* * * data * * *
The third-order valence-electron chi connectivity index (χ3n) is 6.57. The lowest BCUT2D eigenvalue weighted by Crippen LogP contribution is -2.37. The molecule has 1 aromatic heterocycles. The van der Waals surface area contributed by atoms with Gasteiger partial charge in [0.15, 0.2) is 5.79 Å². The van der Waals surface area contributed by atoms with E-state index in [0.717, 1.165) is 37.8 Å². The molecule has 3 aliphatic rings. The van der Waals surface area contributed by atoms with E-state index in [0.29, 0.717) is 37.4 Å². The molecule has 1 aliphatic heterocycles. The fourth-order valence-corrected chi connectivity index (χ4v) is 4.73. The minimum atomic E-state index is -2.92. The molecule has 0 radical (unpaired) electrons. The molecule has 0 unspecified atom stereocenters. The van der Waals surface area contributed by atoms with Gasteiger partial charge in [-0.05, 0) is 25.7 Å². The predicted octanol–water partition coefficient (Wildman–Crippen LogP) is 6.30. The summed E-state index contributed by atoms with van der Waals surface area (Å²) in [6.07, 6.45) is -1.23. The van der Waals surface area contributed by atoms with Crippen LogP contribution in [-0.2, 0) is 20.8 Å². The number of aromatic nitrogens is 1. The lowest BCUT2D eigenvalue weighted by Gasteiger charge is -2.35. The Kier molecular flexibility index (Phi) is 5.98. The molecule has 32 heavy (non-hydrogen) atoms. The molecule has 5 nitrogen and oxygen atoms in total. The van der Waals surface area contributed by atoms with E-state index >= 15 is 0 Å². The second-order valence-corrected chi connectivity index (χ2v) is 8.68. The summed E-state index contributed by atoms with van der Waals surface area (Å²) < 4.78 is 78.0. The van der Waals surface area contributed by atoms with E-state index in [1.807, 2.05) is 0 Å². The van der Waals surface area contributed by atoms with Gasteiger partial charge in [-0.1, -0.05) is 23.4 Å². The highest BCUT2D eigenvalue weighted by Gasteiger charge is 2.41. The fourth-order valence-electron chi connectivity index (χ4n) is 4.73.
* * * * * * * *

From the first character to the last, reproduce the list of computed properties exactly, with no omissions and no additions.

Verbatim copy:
The third-order valence-electron chi connectivity index (χ3n) is 6.57. The lowest BCUT2D eigenvalue weighted by Crippen LogP contribution is -2.37. The molecule has 1 aromatic heterocycles. The van der Waals surface area contributed by atoms with Gasteiger partial charge in [0.15, 0.2) is 5.79 Å². The van der Waals surface area contributed by atoms with E-state index in [0.717, 1.165) is 37.8 Å². The molecule has 3 aliphatic rings. The van der Waals surface area contributed by atoms with E-state index in [0.29, 0.717) is 37.4 Å². The molecule has 1 aliphatic heterocycles. The fourth-order valence-corrected chi connectivity index (χ4v) is 4.73. The minimum atomic E-state index is -2.92. The molecule has 0 radical (unpaired) electrons. The molecule has 0 unspecified atom stereocenters. The van der Waals surface area contributed by atoms with Gasteiger partial charge in [-0.05, 0) is 25.7 Å². The predicted octanol–water partition coefficient (Wildman–Crippen LogP) is 6.30. The summed E-state index contributed by atoms with van der Waals surface area (Å²) in [6.07, 6.45) is -1.23. The van der Waals surface area contributed by atoms with Crippen LogP contribution in [-0.2, 0) is 20.8 Å². The number of aromatic nitrogens is 1. The lowest BCUT2D eigenvalue weighted by Gasteiger charge is -2.35. The Kier molecular flexibility index (Phi) is 5.98. The molecule has 32 heavy (non-hydrogen) atoms. The molecule has 5 nitrogen and oxygen atoms in total. The van der Waals surface area contributed by atoms with E-state index >= 15 is 0 Å². The second-order valence-corrected chi connectivity index (χ2v) is 8.68. The summed E-state index contributed by atoms with van der Waals surface area (Å²) < 4.78 is 78.0. The van der Waals surface area contributed by atoms with E-state index in [1.807, 2.05) is 0 Å². The van der Waals surface area contributed by atoms with Gasteiger partial charge in [-0.1, -0.05) is 23.4 Å². The highest BCUT2D eigenvalue weighted by Gasteiger charge is 2.41. The fourth-order valence-electron chi connectivity index (χ4n) is 4.73.